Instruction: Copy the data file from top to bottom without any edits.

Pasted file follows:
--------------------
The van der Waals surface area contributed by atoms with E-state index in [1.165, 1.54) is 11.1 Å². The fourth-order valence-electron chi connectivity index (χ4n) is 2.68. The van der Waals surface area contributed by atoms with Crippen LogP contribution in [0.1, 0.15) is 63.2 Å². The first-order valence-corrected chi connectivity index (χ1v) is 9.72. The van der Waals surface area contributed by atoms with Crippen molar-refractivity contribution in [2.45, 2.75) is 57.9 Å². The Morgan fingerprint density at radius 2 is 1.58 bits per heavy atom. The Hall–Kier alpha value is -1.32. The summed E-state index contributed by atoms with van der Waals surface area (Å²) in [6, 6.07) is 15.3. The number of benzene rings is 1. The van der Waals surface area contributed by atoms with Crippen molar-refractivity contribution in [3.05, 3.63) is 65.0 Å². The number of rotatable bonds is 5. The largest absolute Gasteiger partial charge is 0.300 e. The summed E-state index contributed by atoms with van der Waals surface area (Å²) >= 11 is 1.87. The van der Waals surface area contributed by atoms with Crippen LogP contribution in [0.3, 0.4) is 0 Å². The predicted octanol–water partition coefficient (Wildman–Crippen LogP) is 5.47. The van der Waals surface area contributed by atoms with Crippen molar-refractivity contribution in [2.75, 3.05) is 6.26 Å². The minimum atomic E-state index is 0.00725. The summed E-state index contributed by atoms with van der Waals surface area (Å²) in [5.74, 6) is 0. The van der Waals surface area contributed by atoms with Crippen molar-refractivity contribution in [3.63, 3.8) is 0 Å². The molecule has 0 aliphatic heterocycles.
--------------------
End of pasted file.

The van der Waals surface area contributed by atoms with E-state index in [1.165, 1.54) is 11.1 Å². The fourth-order valence-electron chi connectivity index (χ4n) is 2.68. The van der Waals surface area contributed by atoms with Crippen LogP contribution in [0.1, 0.15) is 63.2 Å². The first-order valence-corrected chi connectivity index (χ1v) is 9.72. The van der Waals surface area contributed by atoms with Crippen molar-refractivity contribution in [2.45, 2.75) is 57.9 Å². The Morgan fingerprint density at radius 2 is 1.58 bits per heavy atom. The Hall–Kier alpha value is -1.32. The summed E-state index contributed by atoms with van der Waals surface area (Å²) in [6, 6.07) is 15.3. The number of benzene rings is 1. The van der Waals surface area contributed by atoms with Crippen molar-refractivity contribution in [3.05, 3.63) is 65.0 Å². The number of rotatable bonds is 5. The largest absolute Gasteiger partial charge is 0.300 e. The summed E-state index contributed by atoms with van der Waals surface area (Å²) >= 11 is 1.87. The van der Waals surface area contributed by atoms with Crippen LogP contribution in [0.3, 0.4) is 0 Å². The predicted octanol–water partition coefficient (Wildman–Crippen LogP) is 5.47. The van der Waals surface area contributed by atoms with Crippen molar-refractivity contribution in [2.75, 3.05) is 6.26 Å². The minimum atomic E-state index is 0.00725. The summed E-state index contributed by atoms with van der Waals surface area (Å²) in [5.74, 6) is 0. The van der Waals surface area contributed by atoms with Crippen molar-refractivity contribution in [3.63, 3.8) is 0 Å². The molecule has 0 aliphatic heterocycles.